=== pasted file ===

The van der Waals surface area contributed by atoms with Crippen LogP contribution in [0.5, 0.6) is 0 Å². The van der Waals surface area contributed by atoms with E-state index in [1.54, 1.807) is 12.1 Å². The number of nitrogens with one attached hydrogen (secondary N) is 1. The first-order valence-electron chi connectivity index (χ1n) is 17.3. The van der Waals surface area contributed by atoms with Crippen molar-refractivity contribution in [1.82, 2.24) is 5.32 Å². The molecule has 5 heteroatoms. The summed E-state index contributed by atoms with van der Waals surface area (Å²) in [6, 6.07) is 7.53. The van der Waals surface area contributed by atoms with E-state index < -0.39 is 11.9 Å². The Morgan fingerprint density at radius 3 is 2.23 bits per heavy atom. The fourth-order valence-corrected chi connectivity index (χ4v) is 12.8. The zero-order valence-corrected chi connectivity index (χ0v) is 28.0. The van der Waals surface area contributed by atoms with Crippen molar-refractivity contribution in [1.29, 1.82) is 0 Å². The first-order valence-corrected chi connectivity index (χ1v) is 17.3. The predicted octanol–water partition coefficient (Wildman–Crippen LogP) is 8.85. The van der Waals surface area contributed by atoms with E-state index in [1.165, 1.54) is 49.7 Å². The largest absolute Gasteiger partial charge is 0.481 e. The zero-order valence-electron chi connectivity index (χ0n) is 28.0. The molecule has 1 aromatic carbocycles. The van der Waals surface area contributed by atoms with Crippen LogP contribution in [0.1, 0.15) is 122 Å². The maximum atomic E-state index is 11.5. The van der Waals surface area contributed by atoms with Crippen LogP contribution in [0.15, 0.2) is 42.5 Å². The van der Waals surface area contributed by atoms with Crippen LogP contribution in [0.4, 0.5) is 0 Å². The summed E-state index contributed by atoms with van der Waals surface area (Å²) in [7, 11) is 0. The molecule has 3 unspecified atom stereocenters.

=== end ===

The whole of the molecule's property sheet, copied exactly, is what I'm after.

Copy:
The van der Waals surface area contributed by atoms with Crippen LogP contribution in [0.5, 0.6) is 0 Å². The van der Waals surface area contributed by atoms with E-state index in [1.54, 1.807) is 12.1 Å². The number of nitrogens with one attached hydrogen (secondary N) is 1. The first-order valence-electron chi connectivity index (χ1n) is 17.3. The van der Waals surface area contributed by atoms with Crippen molar-refractivity contribution in [1.82, 2.24) is 5.32 Å². The molecule has 5 heteroatoms. The summed E-state index contributed by atoms with van der Waals surface area (Å²) in [6, 6.07) is 7.53. The van der Waals surface area contributed by atoms with E-state index < -0.39 is 11.9 Å². The Morgan fingerprint density at radius 3 is 2.23 bits per heavy atom. The fourth-order valence-corrected chi connectivity index (χ4v) is 12.8. The zero-order valence-corrected chi connectivity index (χ0v) is 28.0. The van der Waals surface area contributed by atoms with Crippen molar-refractivity contribution in [1.29, 1.82) is 0 Å². The first-order valence-corrected chi connectivity index (χ1v) is 17.3. The predicted octanol–water partition coefficient (Wildman–Crippen LogP) is 8.85. The van der Waals surface area contributed by atoms with E-state index in [1.165, 1.54) is 49.7 Å². The largest absolute Gasteiger partial charge is 0.481 e. The zero-order valence-electron chi connectivity index (χ0n) is 28.0. The molecule has 1 aromatic carbocycles. The van der Waals surface area contributed by atoms with Crippen LogP contribution in [0.1, 0.15) is 122 Å². The maximum atomic E-state index is 11.5. The van der Waals surface area contributed by atoms with Crippen LogP contribution in [0.15, 0.2) is 42.5 Å². The van der Waals surface area contributed by atoms with Crippen LogP contribution in [0.4, 0.5) is 0 Å². The summed E-state index contributed by atoms with van der Waals surface area (Å²) in [7, 11) is 0. The molecule has 3 unspecified atom stereocenters.